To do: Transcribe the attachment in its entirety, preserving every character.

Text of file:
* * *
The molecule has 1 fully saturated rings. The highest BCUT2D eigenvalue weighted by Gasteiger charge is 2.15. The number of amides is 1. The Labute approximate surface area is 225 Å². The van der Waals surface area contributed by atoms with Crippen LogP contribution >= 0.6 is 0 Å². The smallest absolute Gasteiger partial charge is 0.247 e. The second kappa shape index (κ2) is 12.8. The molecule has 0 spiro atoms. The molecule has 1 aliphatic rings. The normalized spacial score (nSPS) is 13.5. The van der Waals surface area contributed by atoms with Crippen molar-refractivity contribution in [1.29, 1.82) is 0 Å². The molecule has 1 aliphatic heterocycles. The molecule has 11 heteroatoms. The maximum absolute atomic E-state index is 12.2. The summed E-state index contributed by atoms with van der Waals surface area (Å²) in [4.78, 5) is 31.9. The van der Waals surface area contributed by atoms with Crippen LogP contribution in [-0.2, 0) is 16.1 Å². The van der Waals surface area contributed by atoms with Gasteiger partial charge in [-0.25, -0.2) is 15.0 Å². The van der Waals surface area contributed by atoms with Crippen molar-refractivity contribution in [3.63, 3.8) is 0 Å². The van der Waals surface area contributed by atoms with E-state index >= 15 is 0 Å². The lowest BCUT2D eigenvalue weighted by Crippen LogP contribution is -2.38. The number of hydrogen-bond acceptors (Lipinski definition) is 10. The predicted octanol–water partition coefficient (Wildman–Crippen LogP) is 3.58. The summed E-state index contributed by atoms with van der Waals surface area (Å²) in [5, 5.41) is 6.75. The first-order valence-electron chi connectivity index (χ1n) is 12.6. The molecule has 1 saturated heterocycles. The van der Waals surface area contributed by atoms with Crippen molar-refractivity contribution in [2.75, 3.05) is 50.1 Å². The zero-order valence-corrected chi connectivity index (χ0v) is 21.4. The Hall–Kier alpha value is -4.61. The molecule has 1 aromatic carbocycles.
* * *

The molecule has 1 fully saturated rings. The highest BCUT2D eigenvalue weighted by Gasteiger charge is 2.15. The number of amides is 1. The Labute approximate surface area is 225 Å². The van der Waals surface area contributed by atoms with Crippen LogP contribution >= 0.6 is 0 Å². The smallest absolute Gasteiger partial charge is 0.247 e. The second kappa shape index (κ2) is 12.8. The molecule has 0 spiro atoms. The molecule has 1 aliphatic rings. The normalized spacial score (nSPS) is 13.5. The van der Waals surface area contributed by atoms with Crippen molar-refractivity contribution in [1.29, 1.82) is 0 Å². The molecule has 1 aliphatic heterocycles. The molecule has 11 heteroatoms. The maximum absolute atomic E-state index is 12.2. The summed E-state index contributed by atoms with van der Waals surface area (Å²) in [4.78, 5) is 31.9. The van der Waals surface area contributed by atoms with Crippen LogP contribution in [-0.2, 0) is 16.1 Å². The van der Waals surface area contributed by atoms with Gasteiger partial charge in [-0.25, -0.2) is 15.0 Å². The van der Waals surface area contributed by atoms with Crippen molar-refractivity contribution in [3.63, 3.8) is 0 Å². The van der Waals surface area contributed by atoms with E-state index >= 15 is 0 Å². The lowest BCUT2D eigenvalue weighted by Crippen LogP contribution is -2.38. The number of hydrogen-bond acceptors (Lipinski definition) is 10. The predicted octanol–water partition coefficient (Wildman–Crippen LogP) is 3.58. The summed E-state index contributed by atoms with van der Waals surface area (Å²) in [5, 5.41) is 6.75. The first-order valence-electron chi connectivity index (χ1n) is 12.6. The molecule has 1 saturated heterocycles. The van der Waals surface area contributed by atoms with Crippen molar-refractivity contribution in [2.75, 3.05) is 50.1 Å². The zero-order valence-corrected chi connectivity index (χ0v) is 21.4. The Hall–Kier alpha value is -4.61. The molecule has 1 aromatic carbocycles.